Maiduguri — 2013 was supposed to be the year that ended Boko Haram, an Islamist insurgent group that has been terrorizing northern Nigeria for four years. Heather Murdock reports for VOA from Maiduguri thousands of troops were sent to three northeastern states to battle insurgents, but the violence continues and the region remains under emergency rule.
2013 was supposed to be the year that ended Boko Haram, an Islamist insurgent group that has been terrorizing northern Nigeria for four years. Thousands of troops were sent to three northeastern states to battle insurgents, but the violence continues and the region remains under emergency rule.
At the beginning of the year, war in Mali dominated the news from West Africa.
But in May, Nigeria's President, Goodluck Jonathan said insurgency in Nigeria was escalating. Boko Haram had captured territories. Ongoing attacks, assassinations and kidnappings amounted to a declaration of war. Jonathan declared a state of emergency in Borno, Yobe and Adamawa states, directing his military chief of staff to immediately deploy more troops to those areas.
It was Nigeria's largest offensive against Boko Haram. In the first six months of the state of emergency, the military secured northern cities, but attacks continued in the countryside.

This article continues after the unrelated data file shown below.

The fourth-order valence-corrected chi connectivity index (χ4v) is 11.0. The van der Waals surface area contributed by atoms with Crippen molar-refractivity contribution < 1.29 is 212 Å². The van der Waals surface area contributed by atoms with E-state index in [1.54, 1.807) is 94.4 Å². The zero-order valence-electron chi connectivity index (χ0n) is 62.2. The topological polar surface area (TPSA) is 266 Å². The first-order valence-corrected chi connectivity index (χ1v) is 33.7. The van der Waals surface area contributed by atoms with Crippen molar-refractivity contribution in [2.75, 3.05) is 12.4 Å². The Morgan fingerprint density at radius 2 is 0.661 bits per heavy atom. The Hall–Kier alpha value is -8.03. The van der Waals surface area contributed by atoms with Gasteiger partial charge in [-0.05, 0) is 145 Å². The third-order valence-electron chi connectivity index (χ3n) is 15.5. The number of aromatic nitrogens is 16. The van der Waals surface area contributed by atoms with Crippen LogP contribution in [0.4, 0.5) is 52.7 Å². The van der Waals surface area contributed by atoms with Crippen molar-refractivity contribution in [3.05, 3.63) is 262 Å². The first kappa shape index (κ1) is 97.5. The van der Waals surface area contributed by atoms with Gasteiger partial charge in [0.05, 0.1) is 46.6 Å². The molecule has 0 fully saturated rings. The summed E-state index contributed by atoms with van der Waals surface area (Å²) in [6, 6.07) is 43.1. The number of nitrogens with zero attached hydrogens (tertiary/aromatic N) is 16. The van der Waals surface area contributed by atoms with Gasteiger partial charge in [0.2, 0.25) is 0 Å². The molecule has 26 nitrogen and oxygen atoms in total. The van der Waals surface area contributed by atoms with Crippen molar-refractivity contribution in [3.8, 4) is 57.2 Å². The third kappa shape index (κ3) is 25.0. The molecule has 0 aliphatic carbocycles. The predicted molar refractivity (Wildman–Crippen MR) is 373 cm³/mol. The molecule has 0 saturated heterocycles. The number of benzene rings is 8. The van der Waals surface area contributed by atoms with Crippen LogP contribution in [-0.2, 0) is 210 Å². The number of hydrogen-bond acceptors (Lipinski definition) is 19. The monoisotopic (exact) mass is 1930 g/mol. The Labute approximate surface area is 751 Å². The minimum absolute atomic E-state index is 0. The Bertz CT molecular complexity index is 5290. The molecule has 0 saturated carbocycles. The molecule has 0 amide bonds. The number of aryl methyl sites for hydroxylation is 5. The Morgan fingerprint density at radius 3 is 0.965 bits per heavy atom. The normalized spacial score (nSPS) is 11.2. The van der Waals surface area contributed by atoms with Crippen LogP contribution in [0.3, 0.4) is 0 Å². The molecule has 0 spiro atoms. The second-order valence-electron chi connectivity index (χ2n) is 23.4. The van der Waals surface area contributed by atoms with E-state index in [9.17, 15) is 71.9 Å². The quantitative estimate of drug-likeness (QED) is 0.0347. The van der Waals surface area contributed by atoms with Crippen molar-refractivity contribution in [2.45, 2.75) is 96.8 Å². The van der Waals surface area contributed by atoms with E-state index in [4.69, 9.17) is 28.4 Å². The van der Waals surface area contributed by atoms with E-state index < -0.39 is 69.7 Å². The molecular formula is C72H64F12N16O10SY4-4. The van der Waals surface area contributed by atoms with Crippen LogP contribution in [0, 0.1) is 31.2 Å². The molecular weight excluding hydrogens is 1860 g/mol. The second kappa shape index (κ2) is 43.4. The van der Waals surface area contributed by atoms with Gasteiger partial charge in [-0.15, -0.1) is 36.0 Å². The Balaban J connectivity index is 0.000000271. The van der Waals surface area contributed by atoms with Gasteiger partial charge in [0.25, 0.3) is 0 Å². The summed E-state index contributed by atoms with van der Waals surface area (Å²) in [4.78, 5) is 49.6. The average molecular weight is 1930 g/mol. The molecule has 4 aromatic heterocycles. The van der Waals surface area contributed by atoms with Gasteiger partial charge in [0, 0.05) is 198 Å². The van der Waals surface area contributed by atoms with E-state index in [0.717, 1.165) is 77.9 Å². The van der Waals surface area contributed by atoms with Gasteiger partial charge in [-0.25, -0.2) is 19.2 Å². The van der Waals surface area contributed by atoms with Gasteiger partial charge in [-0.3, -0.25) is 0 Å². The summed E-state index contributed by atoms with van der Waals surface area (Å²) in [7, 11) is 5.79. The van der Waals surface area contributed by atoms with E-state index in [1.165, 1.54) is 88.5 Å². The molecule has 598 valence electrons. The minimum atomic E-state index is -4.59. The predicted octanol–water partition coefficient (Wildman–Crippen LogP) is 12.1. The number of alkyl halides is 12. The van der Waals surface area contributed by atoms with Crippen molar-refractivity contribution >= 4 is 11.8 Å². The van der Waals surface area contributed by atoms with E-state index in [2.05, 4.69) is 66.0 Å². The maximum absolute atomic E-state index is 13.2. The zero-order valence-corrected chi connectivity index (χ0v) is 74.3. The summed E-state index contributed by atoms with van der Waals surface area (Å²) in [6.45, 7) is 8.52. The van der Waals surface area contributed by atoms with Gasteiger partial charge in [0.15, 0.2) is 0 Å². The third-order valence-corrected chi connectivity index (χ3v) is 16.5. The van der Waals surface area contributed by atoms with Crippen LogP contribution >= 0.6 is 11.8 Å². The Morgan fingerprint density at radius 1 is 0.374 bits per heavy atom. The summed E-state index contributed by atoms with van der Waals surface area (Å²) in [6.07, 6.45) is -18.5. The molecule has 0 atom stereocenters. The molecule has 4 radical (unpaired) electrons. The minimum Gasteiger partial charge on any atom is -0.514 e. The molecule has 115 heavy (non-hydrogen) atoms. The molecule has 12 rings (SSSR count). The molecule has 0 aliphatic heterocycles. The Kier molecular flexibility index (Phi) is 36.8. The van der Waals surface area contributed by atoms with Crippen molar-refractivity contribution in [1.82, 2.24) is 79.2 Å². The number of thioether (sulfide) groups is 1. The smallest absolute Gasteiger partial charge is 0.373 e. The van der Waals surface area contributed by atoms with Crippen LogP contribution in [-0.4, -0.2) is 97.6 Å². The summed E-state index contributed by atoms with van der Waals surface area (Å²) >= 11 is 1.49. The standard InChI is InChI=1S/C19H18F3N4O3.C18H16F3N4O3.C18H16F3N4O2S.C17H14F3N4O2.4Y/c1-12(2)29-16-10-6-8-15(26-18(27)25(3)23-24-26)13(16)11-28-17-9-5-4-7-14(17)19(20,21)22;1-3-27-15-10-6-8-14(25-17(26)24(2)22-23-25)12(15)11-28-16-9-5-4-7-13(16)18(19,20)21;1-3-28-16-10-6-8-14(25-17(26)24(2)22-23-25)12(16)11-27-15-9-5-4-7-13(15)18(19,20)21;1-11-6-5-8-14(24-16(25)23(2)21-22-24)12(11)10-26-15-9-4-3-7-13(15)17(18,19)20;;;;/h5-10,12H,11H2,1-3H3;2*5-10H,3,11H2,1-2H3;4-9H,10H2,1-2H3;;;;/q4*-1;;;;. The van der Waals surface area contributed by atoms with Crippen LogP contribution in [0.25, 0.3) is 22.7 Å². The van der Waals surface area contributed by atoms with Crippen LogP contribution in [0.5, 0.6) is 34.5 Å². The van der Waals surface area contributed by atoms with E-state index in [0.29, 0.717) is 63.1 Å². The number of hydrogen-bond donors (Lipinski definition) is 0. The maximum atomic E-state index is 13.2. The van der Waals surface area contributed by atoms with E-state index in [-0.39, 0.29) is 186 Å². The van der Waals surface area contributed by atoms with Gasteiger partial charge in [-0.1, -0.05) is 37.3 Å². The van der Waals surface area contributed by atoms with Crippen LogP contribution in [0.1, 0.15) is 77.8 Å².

Army spokesperson Colonel Muhammad Dole told reporters his troops had cut off basic supplies to Boko Haram.
"We were also able to cut most of their supplies so the attack on villages so the attack on villages is a desperation so they can survive. They do not have food. They do not have water," said Dole who added that he believed some insurgents had fled to neighboring countries.
In November, the United States declared Boko Haram and splinter group Ansaru foreign terrorist organizations. Emergency rule was extended for another six months.
Two weeks later, residents of Maiduguri, the original home of the insurgency, said they felt safe for the first time in years.
"Since then, we did not hear of any insurgents, any cheating around. So we can say life is better now," said Dauda Tatally, who owns a small computer supply shop in Maiduguri..
But in early December, the feeling of safety in Maiduguri vanished after militants attacked the air force, the army and the police.
The military imposed a 24-hour curfew for the first time in years. The attack left an army and a police base destroyed and dozens of cars and oil trucks burnt out. Air force soldiers refused journalists entry to their base.
Fighting takes a heavy toll
Human Rights Watch says Boko Haram has killed thousands of people in the past four years and heavy-handed tactics by security forces have killed hundreds more.
Researcher Eric Guttschuss says inter-community violence has also killed thousands of people in past four years and that the government's failure to prosecute offenders is feeding the Boko Haram crisis.
"One of reasons to that they have used to justify these attacks is to say 'When Muslims were attacked in Plateau State, for example, those who carried out the attacks, nothing happened to them and the government turned a blind eye," he said.
More violence between religious, political and tribal groups is expected next year before Nigeria's 2015 presidential elections.
The Nigerian military says it continues to battle the group, killing Boko Haram fighters in shootouts and air raids.
But in the countryside, locals say people are still being killed, homes are still being burned and they still live in constant fear.